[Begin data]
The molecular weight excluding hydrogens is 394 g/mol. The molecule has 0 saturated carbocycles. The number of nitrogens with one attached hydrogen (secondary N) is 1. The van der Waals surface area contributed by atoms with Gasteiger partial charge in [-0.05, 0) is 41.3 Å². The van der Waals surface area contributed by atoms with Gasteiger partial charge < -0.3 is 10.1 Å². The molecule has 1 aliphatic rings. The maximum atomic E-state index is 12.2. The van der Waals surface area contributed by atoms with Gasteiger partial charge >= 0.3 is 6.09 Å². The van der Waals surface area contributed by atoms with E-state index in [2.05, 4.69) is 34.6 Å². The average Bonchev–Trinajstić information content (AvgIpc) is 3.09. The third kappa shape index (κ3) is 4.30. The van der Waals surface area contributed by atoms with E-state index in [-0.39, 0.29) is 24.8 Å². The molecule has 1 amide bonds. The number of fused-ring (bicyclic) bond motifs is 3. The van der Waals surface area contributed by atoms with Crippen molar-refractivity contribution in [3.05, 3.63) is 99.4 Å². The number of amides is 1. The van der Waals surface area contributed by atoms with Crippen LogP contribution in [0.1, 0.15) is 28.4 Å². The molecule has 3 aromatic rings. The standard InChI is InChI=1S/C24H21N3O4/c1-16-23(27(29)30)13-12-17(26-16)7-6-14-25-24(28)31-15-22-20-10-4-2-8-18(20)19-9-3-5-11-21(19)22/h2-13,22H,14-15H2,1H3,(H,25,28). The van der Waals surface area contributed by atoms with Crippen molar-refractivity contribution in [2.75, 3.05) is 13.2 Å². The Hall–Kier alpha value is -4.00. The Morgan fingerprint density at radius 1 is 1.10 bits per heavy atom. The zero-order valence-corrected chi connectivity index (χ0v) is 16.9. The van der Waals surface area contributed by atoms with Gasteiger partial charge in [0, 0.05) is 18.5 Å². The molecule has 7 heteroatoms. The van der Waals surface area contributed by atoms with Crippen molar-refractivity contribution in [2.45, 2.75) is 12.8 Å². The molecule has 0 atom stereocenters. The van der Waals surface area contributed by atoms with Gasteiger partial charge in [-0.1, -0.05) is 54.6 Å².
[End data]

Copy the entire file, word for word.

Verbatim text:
The molecular weight excluding hydrogens is 394 g/mol. The molecule has 0 saturated carbocycles. The number of nitrogens with one attached hydrogen (secondary N) is 1. The van der Waals surface area contributed by atoms with Gasteiger partial charge in [-0.05, 0) is 41.3 Å². The van der Waals surface area contributed by atoms with Gasteiger partial charge < -0.3 is 10.1 Å². The molecule has 1 aliphatic rings. The maximum atomic E-state index is 12.2. The van der Waals surface area contributed by atoms with Gasteiger partial charge >= 0.3 is 6.09 Å². The van der Waals surface area contributed by atoms with E-state index in [2.05, 4.69) is 34.6 Å². The average Bonchev–Trinajstić information content (AvgIpc) is 3.09. The third kappa shape index (κ3) is 4.30. The van der Waals surface area contributed by atoms with E-state index in [-0.39, 0.29) is 24.8 Å². The molecule has 1 amide bonds. The number of fused-ring (bicyclic) bond motifs is 3. The van der Waals surface area contributed by atoms with Crippen molar-refractivity contribution in [3.05, 3.63) is 99.4 Å². The number of amides is 1. The van der Waals surface area contributed by atoms with Crippen LogP contribution in [0.1, 0.15) is 28.4 Å². The molecule has 3 aromatic rings. The standard InChI is InChI=1S/C24H21N3O4/c1-16-23(27(29)30)13-12-17(26-16)7-6-14-25-24(28)31-15-22-20-10-4-2-8-18(20)19-9-3-5-11-21(19)22/h2-13,22H,14-15H2,1H3,(H,25,28). The van der Waals surface area contributed by atoms with Crippen molar-refractivity contribution in [2.75, 3.05) is 13.2 Å². The Hall–Kier alpha value is -4.00. The Morgan fingerprint density at radius 1 is 1.10 bits per heavy atom. The zero-order valence-corrected chi connectivity index (χ0v) is 16.9. The van der Waals surface area contributed by atoms with Gasteiger partial charge in [0, 0.05) is 18.5 Å². The molecule has 7 heteroatoms. The van der Waals surface area contributed by atoms with Crippen molar-refractivity contribution in [2.45, 2.75) is 12.8 Å². The molecule has 0 atom stereocenters. The van der Waals surface area contributed by atoms with Gasteiger partial charge in [-0.1, -0.05) is 54.6 Å².